When using wikis with K-12 students, a website with ads can be distracting and may sometimes link to inappropriate sites. Choosing a website without advertising would eliminate this concern.
Another issue related to advertising is spam. Wikis are open environments and marketers and vandals can flood a wiki with spam. Having a security protection program may help to alleviate this problem.
Matt Barton's blog on Embrace the Wiki Way! on May 21, 2004 discusses wikis and comments on their vulnerability. He makes a very valid point when he says,
'Wikis are protected not by code, or by law, but rather by the participation of an active wiki community. If you are proud of your entry, you will feel compelled to see what's up if you receive a notification that the entry has been changed and roll it back if it's obvious the page was vandalized or rendered less intelligent.'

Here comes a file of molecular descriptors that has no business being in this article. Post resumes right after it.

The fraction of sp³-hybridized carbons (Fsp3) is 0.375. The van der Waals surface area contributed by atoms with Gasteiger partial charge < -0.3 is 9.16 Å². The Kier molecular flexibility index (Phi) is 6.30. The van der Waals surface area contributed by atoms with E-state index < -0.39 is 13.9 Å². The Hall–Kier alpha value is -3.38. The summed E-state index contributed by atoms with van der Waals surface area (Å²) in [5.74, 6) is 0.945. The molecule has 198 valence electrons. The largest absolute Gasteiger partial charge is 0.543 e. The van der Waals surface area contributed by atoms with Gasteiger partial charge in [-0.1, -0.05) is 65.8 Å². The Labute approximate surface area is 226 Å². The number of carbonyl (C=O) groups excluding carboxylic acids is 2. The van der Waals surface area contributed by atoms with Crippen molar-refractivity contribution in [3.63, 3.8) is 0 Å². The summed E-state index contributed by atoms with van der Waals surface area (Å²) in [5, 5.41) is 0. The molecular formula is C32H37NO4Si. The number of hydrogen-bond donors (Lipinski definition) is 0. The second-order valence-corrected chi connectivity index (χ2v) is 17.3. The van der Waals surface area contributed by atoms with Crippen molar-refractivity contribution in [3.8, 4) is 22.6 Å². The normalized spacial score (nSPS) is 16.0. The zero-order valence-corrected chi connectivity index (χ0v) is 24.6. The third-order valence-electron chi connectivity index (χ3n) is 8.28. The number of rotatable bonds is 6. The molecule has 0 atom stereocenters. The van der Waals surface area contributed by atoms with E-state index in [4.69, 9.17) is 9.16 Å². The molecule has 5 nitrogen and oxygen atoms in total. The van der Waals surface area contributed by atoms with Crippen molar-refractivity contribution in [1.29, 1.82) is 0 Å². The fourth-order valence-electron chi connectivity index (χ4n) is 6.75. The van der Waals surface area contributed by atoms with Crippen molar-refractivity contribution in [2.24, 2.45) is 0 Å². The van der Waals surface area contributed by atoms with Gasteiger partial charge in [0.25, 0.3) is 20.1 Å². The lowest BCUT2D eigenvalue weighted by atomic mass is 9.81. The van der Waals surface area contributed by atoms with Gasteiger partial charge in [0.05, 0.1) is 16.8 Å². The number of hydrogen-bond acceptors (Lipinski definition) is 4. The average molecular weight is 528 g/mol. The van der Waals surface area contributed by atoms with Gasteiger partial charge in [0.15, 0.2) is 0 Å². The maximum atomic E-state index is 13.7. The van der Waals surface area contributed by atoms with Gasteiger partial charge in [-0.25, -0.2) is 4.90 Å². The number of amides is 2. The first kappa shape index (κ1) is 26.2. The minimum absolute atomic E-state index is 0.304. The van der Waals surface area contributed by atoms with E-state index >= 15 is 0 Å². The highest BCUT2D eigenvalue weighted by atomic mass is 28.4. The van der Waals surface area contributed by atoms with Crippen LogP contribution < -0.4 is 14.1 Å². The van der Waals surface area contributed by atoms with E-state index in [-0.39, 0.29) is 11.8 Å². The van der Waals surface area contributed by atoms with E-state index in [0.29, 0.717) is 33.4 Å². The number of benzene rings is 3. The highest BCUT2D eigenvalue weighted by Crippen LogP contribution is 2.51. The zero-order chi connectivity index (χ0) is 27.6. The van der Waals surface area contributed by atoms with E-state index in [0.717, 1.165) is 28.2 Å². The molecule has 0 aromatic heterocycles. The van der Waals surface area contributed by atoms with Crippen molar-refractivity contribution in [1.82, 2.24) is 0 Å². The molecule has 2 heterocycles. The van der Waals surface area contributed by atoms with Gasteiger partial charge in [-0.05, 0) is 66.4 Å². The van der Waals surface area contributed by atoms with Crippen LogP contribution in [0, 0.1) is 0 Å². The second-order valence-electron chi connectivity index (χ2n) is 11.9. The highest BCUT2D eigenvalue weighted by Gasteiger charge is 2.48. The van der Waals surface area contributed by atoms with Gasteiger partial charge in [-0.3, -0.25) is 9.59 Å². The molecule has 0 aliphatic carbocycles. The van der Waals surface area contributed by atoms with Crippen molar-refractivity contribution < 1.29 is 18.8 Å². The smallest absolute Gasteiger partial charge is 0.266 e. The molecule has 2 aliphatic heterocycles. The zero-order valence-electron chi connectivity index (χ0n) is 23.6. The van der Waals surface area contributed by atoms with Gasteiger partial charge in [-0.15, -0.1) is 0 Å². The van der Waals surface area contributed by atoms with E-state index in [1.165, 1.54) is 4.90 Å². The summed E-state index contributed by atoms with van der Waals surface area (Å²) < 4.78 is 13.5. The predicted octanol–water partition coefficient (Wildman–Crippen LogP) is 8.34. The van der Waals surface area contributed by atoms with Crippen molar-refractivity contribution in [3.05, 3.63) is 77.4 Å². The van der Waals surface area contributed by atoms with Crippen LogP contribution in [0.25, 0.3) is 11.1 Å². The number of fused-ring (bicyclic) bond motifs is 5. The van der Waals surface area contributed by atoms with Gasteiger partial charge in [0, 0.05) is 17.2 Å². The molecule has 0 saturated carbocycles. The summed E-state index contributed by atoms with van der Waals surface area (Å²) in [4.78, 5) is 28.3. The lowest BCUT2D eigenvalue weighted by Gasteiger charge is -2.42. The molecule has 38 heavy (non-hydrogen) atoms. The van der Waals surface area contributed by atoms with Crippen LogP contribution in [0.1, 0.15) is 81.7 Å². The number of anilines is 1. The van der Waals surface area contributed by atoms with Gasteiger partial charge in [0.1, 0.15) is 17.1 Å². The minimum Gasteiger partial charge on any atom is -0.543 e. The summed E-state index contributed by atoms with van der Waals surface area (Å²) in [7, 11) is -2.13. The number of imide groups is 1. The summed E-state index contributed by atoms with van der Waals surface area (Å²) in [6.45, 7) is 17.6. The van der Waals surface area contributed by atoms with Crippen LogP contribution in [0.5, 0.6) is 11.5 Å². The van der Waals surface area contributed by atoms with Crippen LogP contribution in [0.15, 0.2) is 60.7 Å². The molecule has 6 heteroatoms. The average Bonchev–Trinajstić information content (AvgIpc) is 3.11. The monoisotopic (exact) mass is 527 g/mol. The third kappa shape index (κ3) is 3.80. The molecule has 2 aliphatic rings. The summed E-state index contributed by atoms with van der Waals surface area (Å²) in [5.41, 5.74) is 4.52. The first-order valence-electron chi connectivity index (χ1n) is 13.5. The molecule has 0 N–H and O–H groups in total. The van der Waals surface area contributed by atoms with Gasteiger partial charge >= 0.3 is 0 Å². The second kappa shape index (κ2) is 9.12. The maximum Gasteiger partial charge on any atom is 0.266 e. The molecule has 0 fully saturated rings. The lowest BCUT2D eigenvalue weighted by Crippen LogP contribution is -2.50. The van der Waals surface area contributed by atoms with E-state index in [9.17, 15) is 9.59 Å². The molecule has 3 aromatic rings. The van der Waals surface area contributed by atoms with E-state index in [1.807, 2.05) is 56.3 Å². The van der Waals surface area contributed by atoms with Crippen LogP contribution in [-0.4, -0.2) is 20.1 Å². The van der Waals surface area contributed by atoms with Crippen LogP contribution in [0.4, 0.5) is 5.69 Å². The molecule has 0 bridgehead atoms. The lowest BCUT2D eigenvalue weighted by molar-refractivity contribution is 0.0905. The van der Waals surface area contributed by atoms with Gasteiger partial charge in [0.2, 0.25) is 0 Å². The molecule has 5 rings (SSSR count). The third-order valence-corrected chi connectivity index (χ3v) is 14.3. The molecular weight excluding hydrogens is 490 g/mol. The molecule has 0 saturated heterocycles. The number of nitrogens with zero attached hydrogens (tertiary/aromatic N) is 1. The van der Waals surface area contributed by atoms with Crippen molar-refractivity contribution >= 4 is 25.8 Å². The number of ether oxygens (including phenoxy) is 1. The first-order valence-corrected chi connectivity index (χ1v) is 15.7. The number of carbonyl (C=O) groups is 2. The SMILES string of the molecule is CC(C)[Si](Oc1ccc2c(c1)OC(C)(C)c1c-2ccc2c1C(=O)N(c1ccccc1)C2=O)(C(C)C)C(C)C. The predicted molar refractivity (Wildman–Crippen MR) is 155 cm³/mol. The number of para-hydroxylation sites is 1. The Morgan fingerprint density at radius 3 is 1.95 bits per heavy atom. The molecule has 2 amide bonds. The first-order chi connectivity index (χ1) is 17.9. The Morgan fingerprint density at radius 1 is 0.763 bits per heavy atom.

An interesting issue was raised in 7 things you should know about Wikis. It discussed how a wiki represents the collective perspective of a group and that over time, the values, perspectives, and opinions of its users can become embedded in the wiki. It is felt that although a wiki is well suited to reflecting current thoughts, perhaps it is not effective in gaining an unbiased perspective on rapidly evolving topics. I am sure some of my colleagues will have formed a very informed opinion about this issue after completing this course.